• Career Center

Choosing a Study Abroad Program with a Career in Mind

Updated: Aug 21, 2018

Guest Post: Katy Rene, Assistant Director, Study Abroad, Lehigh University


If you have been considering studying abroad, you have probably spent time thinking about what region of the world you want to be in, what time of year you want to go, and how you would fund your travel. You have likely done some research to find courses that will fit into your academic plan. Have you also thought about how your study abroad experience will help you reach your career goals?



According to IES Abroad’s 2016 survey of study abroad returnees over the past five years, alums noted that their experience helped them hone their interests, find jobs faster, earn higher starting salaries, and get into their top choice graduate schools. Many study abroad programs offer great flexibility to customize the experience to fit your interests, so keep your career aspirations in mind as you select a program.


Internships

You might want to consider incorporating an internship into your study abroad experience. In some cases, you would replace a course with a credit-bearing internship, or it might be a non-credit experience in addition to your regular classes. Your program will assist in finding you a suitable placement, where you will gain experience in your field in a cross-cultural environment. This will make you stand out from other candidates who you might be competing with for that first job out of college.


Research

If you are interested in taking a deep dive into a particular topic, consider study abroad programs that offer research opportunities. Students studying science and engineering may gain exposure to unique lab facilities and research methods. Non-STEM students might connect with local organizations to learn how they tackle critical global issues. You may make research contacts that you keep in touch with after you return home. Often, students are able to use the research they do abroad as the starting point to a capstone project or thesis, which is a great talking point in an interview.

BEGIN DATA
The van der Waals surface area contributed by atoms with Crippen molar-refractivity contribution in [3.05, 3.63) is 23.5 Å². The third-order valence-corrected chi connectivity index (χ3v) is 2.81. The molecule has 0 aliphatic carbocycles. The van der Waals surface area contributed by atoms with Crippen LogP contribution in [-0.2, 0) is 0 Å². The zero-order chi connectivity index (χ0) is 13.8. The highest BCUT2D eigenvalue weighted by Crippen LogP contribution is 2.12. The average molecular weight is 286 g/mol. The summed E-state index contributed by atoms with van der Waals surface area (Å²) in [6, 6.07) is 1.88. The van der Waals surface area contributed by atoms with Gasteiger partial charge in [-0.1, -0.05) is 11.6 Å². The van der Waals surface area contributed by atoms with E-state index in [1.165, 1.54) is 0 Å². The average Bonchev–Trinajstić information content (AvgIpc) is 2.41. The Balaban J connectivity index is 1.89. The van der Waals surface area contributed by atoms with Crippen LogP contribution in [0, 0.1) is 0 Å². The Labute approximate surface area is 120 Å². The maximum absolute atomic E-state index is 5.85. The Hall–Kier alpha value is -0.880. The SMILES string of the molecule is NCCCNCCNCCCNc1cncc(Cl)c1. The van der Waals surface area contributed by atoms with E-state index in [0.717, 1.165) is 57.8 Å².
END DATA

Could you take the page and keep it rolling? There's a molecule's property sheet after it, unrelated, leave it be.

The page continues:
Service Learning

Volunteer or service learning projects abroad are another way to become more aware of local issues and engage with the culture and people in a meaningful way. Again, your program can help facilitate these opportunities.


Experimentation

Study abroad is a chance to step outside your comfort zone. If your schedule allows, try taking a course that you would not have access to at your home institution, perhaps one that focuses on the local language or culture. Chat with locals about what issues are important to them, and then find ways to learn more about those things. For some students, their international experience is where they discover something they are deeply passionate about that changes their career trajectory entirely.


Regardless of how you construct your international experience, the fact that you took the leap and left home should naturally give you an edge to market yourself to future employers. When interviewing, avoid cliches and focus on specific details that impacted you. Everyone loves a good travel story, so when you return, reflect on your time abroad and determine some experiences that demonstrate important skills for the position you want. With this approach, you’ll be able ease some of the interview nerves by talking with authority about a life-changing experience in a way that will help you advance in your career.

Center for Career & Professional Development

Maginnes Suite 500

(610) 758-3710

careercenter@lehigh.edu

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